Producer Spotlight: Klinik



Producer/DJ/MC Klinik has been holding down Indianapolis for a decade. He takes pride in delivering an arsenal of hard-hitting drums to production tailor made for the likes of Zion Se7en, WateRR & Ty Farris, Black Eddie and many more. A dedicated crate digger, Klinik is always searching for the next sound scape. Here he chops it up with us about his history in the game, his full projects and what’s in store.

RD: Break down your history in beat making.

K: I’ve been producing since 2009. I started off making beats a little bit different than most cats in the hip hop scene. I actually started producing on my iPhone, with an app called Beatmaker. Shit was like 20 bucks but it had 16 pads, plus recording capabilities through the mic on the phone. So I’d just listen to a record and hold my phone up to a speaker to record a sample, then I’d chop it up on my pads and get busy. Around this time, I started a duo with an emcee named Realeyez called The Soulution ( He told me if I wanted him on my beats, I’d had to start spittin too. So I started rapping right after I had made like 10 beats, haha. The first Soulution LP is mostly beats I made off my phone, I made like 800 beats on there before I upgraded my setup.

RD: One consistent aspect to your production is thick, driving drums. Do the drums come first? Is that something you listen for first in material that’s not your own as well?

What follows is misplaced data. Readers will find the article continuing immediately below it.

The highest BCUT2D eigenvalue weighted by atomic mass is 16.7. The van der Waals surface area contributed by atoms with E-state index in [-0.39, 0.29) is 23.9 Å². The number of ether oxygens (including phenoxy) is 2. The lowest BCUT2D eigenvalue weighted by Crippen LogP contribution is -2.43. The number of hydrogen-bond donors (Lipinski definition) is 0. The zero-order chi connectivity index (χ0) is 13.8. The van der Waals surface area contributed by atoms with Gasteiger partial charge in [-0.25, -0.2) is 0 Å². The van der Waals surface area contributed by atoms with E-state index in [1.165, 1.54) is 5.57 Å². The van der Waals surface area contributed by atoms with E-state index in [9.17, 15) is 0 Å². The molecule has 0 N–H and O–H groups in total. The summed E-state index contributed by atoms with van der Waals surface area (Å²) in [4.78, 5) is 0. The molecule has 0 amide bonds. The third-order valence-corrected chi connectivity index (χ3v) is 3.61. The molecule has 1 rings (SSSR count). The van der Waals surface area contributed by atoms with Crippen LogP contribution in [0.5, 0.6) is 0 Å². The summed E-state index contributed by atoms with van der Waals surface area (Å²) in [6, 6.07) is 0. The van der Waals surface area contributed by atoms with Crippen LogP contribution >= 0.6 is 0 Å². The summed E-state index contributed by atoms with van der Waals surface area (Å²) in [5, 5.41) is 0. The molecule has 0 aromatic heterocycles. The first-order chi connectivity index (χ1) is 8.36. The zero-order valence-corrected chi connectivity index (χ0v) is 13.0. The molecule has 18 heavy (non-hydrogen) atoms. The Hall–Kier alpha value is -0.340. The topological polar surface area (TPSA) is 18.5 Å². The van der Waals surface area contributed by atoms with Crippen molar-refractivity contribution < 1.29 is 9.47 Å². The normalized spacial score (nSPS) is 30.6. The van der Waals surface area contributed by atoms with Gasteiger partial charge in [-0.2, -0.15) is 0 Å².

K: Man, I actually get my main sample down most of the time before I lay some drums down. I gotta get drums to match the sample perfectly. I’m definitely a drum snob, I tend to stay away from the stiff sounding programmed drum sound. I ain’t with no average sounding drums, that shit gotta have soul. I like my shit to swing and I like my shit to bang. Drums are definitely one of the main things I’m listening to when I listen to other people’s shit. I study mad hip hop in general, so yeah the drums gotta bang and I like to chop my breaks up different from most cats to keep shit fresh.

RD: Speak on making Rap Monster with Ace One, was that your first body of work with vocals?

K: Yeah that was my first time remixing and recreating someone else’s project. Ace One is basically the Naptown James Brown. This dude is known has one of the hardest working emcees in Indianapolis. He was one of the first cats I met in the Indianapolis hip hop scene and he just showed mad love from the jump. He was already tight with Realeyez from back in the day, and he hooked The Soulution up with our first show and let us jump on his Rap Monster album over one of my beats. So the original Rap Monster album is one of the illest albums to come from Indy. Ace has been a part of mad groups, but it was his first solo album. So a couple years after he dropped it, he sent an A Cappella to a bunch of producers he knew. I started getting busy immediately after he sent them. I had some big shoes to fill, but I also enjoyed the freedom of being able to throw my own twist on some tracks that were already bangers. Remixing is way different than making an album from scratch it’s fun and gives the producer mad freedom. I like that shit.